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What's hoppening? A beer crop

Andy Braznell is growing hops in Laurel Park. Andy Braznell is growing hops in Laurel Park.

LAUREL PARK — Andy Braznell says he and his dad told curious visitors all kinds of stories about what was up with the 18-foot high poles, the cross wires connecting them and the vertical string extending twice as high as a basketball goal.

People aren't used to seeing hops farms here.
Braznell and his father, Andy Sr., are among a small and adventurous band of farmers who have planted hops in Henderson County in hopes of making a crop that they can sell, probably to craft brewers.
The big breweries that are coming to the area, Sierra Nevada in Mills River and New Belgium in Asheville, have raised awareness of hops as the key ingredient in beer-making. Growers like Braznell probably will not grow for the big boys, though, because large brewers demand a consistent product in pellet form — and lots of it.
That hasn't stopped Braznell, who planted 900 hops plants on two plots at his home in Laurel Park just off U.S. 64.
"I'm hoping next year for 5,000 pounds," he said. "I've talked with some of the local brewers. You're not going to get anybody to commit (until they see the product). The biggest issue is processing. Everybody wants them pelletized."
That is among the challenges North Carolina hops growers case, along with the Southern humidity, the threat of fungus and the fact that a small-scale grower can't supply nearly enough hops for the big breweries.
Sue Colucci, a Hendersonville-based agriculture extension agent who is working with the few hops farmers in the area, said hops production long ago moved from the East Coast to the Pacific Northwest because of fungal diseases. The drier northwest is better suited for the beer-making cones, and that region has developed the best-suited species, adopted mechanized harvesting and cultivated broad markets.
Even as Sierra Nevada gears up for its first East Coast operation, in Mills River, it will probably continue to buy from suppliers out west.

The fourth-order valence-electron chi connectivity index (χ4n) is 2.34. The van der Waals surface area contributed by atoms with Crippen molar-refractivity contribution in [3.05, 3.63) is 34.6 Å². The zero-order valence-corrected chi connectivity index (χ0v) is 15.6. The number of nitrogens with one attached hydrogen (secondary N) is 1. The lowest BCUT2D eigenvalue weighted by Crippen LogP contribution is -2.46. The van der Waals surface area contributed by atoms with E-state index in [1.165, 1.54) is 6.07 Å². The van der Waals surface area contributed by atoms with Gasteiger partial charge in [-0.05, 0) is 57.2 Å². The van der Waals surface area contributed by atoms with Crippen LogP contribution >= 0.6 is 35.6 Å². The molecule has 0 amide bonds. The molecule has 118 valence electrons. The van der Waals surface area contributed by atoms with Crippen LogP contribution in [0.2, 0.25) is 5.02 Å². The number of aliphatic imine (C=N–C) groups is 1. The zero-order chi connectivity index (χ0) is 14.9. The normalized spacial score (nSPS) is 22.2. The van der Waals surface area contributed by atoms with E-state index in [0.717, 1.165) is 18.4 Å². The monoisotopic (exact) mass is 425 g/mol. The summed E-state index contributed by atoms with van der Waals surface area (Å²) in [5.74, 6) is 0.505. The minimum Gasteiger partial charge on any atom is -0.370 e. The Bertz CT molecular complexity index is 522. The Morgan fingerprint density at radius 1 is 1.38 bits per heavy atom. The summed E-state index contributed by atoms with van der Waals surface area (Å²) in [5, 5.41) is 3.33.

"They need to have a consistent product," she said. "They're not going to buy local hops, not knowing our alpha and beta acid levels."
Still, that does not mean there is no market for small growers like the Braznells. Some craft brewers like Pisgah in Black Mountain and French Broad in Asheville use fresh hops in a process called wet hopping. It makes delicious beer, Colucci says.
Braznell has already looked into that. "If somebody was going to use fresh hops, you have to have the hops in hand within two to three hours," he says. Braznell says some local growers are talking about forming a co-op to market their crop and perhaps share in equipment costs.
He ordered the poles from the northwest. His father-in-law, Rick McMullan, fabricated a tower that bolts into the bed of a pickup truck so he can work the tops of the 16-foot vines. Hops, which are perennial, have a growing season similar to grapes, ripening in September or October. When they're ripe, the grower can pull them down and use a shaker machine to harvest the cones. Some farmers pick by hand.
A 2000 graduate of West Henderson High School, Braznell is not relying on hops to put food on the table. He is a contractor by day. He and his wife, Dana, a schoolteacher at Rugby Middle School, have a 2-year-old boy, Micah.
The Braznells have planted Mount Hood, Williamette, Cascade and Centennial hops, and will wait and see which ones grow best and produce well. Andy pointed to the small plants, the largest only shoulder high, and the tall trellises waiting for them to climb.
"Hopefully next year this is one big solid wall of green," he said.